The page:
Home Recording , April 2001

Royer Labs R-121 Ribbon Microphone
A Mic for All Seasons
By David Darlington

Ribbon microphone technology has been around since the 1930s, and is responsible for many of the great sounding jazz records of the ’50s and rock records of the ’60s. Ribbons fell slightly out of favor when the newer and “hotter” condenser mics came on the scene, and when television needed a less bulky mic on camera. (Ribbons require a large magnet structure, which accounts for the size of old RCA 44s and 77s as seen on The Letterman Show).

Royer Labs has now introduced the R-121 ribbon mic, which boasts smaller magnets due to improved technology, as well as a lighter, more forgiving ribbon element. The press release accompanying the test models was full of superlatives from some of the world’s greatest engineers, so my curiosity was well piqued, and I was anxious to put these guys to the test.

Ribbon of Light
Right out of the box they look great! the R-121s are compact and solid, and are built for the long haul. (Royer’s stated warranty offers “lifetime [guarantee] to the original owner”). The satin nickel finish is beautiful, and even the wooden jewel case with satin interior says “quality.” They are side-address mics, designed to operate in a bi-directional figure 8 pattern. They come with a clip stand adapter, but Royer offers a shock mount as well as foam windscreens.

Luckily, I was scheduled for a horn ensemble date the day they arrived, so I stuck the R-121s right in front of the trombone and trumpet. Royer claims that these mics can take sound levels up to 135 decibels, so I thought the trumpet would give them a good run. The mics were up to the task. The entire range of each horn was reproduced smoothly and evenly -- better than some condensers.

The mics captured louder sections as clearly as soft passages, with no added harshness and, in fact, with an enhanced bottom end. What was most surprising was the amount of detail that defined the color of each instrument. I felt like I was out in the studio instead of isolated in the control room.

Next, I set up the ribbons for an acoustic guitar overdub (this is traditionally the domain of large-diaphragm condenser mics). The Royers beat my more expensive mics for clarity, nuance, and presence. Everyone in the control room agreed that the acoustic guitar sound was exceptional.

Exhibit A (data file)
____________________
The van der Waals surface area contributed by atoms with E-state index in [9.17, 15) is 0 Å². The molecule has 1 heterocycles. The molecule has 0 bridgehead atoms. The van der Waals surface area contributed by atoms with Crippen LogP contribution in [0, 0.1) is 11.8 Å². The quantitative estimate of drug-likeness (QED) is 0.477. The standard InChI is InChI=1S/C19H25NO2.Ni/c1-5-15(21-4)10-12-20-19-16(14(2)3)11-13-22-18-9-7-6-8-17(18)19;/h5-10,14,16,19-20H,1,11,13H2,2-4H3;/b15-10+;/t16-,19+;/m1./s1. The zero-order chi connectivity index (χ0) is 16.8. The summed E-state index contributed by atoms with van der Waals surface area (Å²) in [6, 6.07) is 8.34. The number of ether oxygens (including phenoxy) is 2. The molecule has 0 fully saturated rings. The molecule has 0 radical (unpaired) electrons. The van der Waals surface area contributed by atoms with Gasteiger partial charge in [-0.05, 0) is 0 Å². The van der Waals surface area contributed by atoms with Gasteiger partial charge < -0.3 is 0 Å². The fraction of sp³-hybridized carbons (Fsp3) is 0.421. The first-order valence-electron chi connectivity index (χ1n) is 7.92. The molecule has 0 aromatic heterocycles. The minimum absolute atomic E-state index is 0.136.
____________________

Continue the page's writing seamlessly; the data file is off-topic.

Royer touts the mic’s ability to handle electric guitar amps, which in the past was not recommended due to the fragile nature of ribbon mics. I recently had a chance to try them on my classic Twin Reverb, which was set up for a high level guitar solo. With the Royer about 6" from the grille, I recorded a solo with one of the warmest tones I could remember. Every not spoke clearly and definitively. Even when the levels intensified, the mic sounded natural and undistorted. There was no boominess in the low registers, and a real smoothness up top. I was really beginning to love these mics. Later, we did a guitar overdub with a subtler, quieter jazz comping sound, which was reproduced faithfully and pleasingly by the Royer. This is one sweet mic for guitar recording.

On vocals, the R-121 was warm, and very sensitive to the proximity of the singer. You must use a pop filter to ward off thumps, and the singer must stand a few inches further from the mic than expected, but the results are very natural and detailed. In fact, even the breaths and lip noises are reproduced faithfully, which may seem disconcerting at first.

If you need a bit more brightness, simply turn the mic around to the backside. According to Royer, due to their patented “offset ribbon” design, the backside characteristic has a bit more high end than the front, and I found this to be true.

Instrumental Facts
During the next few days, I tried these mics on everything I could think of, effectively turning me into a Royer/ribbon evangelist. Congas and percussion had a rich detail and warm bottom end that allowed them to stand out in a track without being too loud. A Yamaha C-7 concert grand came through with a uniform sound all sounded like I was sitting alongside the pianist, with an even sound all the way to the top register. Overheads on live drums were warm and punchy with none of the harshness that can occur when cymbals get loud.

Incidentally, the accompanying literature is very helpful in describing recommended miking techniques, particularly those that are specific to ribbon mics, and I learned a few things from the Royer engineers. They suggested miking a kick drum from a foot or two out, so I swallowed hard and tried it. With a little fooling around with placement, I got a fat, punchy kick with plenty of bottom and a nice point on top.

As you can see, I’ve found my new favorite mic. If I’m stuck on a desert island with only one mic, I want it to be a Royer R-121. My recent tracks sound more natural and detailed than ever before, and this mic takes levels that other mics can’t touch. Do your studio a favor and try this mic. Your records will thank you for it.

Copyright 2001 Home Recording Magazine